Our congregation had their annual meeting recently to discuss pastoral salaries. Many folks in the congregation feel the senior pastor is making too much money. When questioned during the congregational meeting, the Personnel committee folks said something like, "We've polled similar churches in our area, and our SP is making a salary in line with the other SPs." But the Personnel committee neglected to mention is that the average years since ordination for the SPs at the other churches is around 20-25. Our SP has less than 7 years experience since ordination.
What do I do with this information? I feel the congregation was misinformed during the annual meeting. Is it my responsibility to bring this up with someone? It is hard not to feel a little resentful that the SP is making so much money, especially because the reasoning behind his high salary is not sound.
The matriarchs (six of them, actually) answered resoundingly:
FULL STOP NOW. Ann, within moments of the question going out this week, responded with, "Danger Will Robinson!" But why, you ask?
Point the first: While experience is one factor in determining compensation, others include retention, inflation and cost-of-living. As Peripatetic Polar Bear notes, "Salary is a complex issue. Factors going into it include not only how long someone has been at a particular place, but also 'how much does it cost to get someone to do this particular job in this particular region?' It may well be that to get someone to take on that particular type of job takes a minimum of X. And your pastor gets that. In most regions, the salary bands are rather narrow. The difference between senior pastor A with 10 years and senior pastor B with 30 years is often slight, though pastor A has only received a 10 percent increase in 10 years, but pastor B has received a 60 percent increase in his 30. It's most likely, actually, that senior pastor A is earning what she deserves, and pastor B is underpaid."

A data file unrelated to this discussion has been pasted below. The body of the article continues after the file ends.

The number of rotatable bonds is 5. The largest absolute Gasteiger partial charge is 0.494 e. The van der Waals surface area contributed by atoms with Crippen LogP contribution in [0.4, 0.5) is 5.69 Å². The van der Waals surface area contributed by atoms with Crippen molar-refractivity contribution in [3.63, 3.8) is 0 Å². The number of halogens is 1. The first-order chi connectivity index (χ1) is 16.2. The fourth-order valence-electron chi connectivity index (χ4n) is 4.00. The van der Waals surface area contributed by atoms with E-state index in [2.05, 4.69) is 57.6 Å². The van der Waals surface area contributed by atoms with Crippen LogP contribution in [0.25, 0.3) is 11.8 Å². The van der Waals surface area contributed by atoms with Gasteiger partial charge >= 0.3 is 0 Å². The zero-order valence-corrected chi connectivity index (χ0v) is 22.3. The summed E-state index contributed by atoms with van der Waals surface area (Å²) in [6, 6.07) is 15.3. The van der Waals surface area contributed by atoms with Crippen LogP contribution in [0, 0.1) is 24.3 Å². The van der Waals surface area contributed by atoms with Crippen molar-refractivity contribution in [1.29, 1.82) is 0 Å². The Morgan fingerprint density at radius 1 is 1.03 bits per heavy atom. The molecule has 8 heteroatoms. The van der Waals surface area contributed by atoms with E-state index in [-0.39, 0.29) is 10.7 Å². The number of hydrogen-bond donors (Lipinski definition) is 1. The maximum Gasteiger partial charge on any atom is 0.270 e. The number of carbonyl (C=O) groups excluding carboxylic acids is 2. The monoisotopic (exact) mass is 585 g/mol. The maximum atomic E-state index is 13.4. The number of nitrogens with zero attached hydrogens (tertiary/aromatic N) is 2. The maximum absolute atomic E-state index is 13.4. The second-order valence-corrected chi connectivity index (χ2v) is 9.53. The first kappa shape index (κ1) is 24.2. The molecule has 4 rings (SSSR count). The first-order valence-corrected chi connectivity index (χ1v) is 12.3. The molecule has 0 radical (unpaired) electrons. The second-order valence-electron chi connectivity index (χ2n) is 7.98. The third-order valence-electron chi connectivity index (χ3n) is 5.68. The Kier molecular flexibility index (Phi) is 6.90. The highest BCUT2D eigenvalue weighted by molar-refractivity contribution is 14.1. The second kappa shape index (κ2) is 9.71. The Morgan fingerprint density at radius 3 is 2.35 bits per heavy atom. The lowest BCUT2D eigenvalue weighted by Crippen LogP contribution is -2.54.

Point the second: But even if it is unfair, injecting yourself into the situation leads to a no-win scenario that you could lose big in.
- PPB: My strong advice to you is to stay out of it. By running interference not only are you discrediting your SP, you're also discrediting the work of a committee of lay volunteers who came up with the budget figures. Neither situation bodes well for a productive, mutually supportive ministry.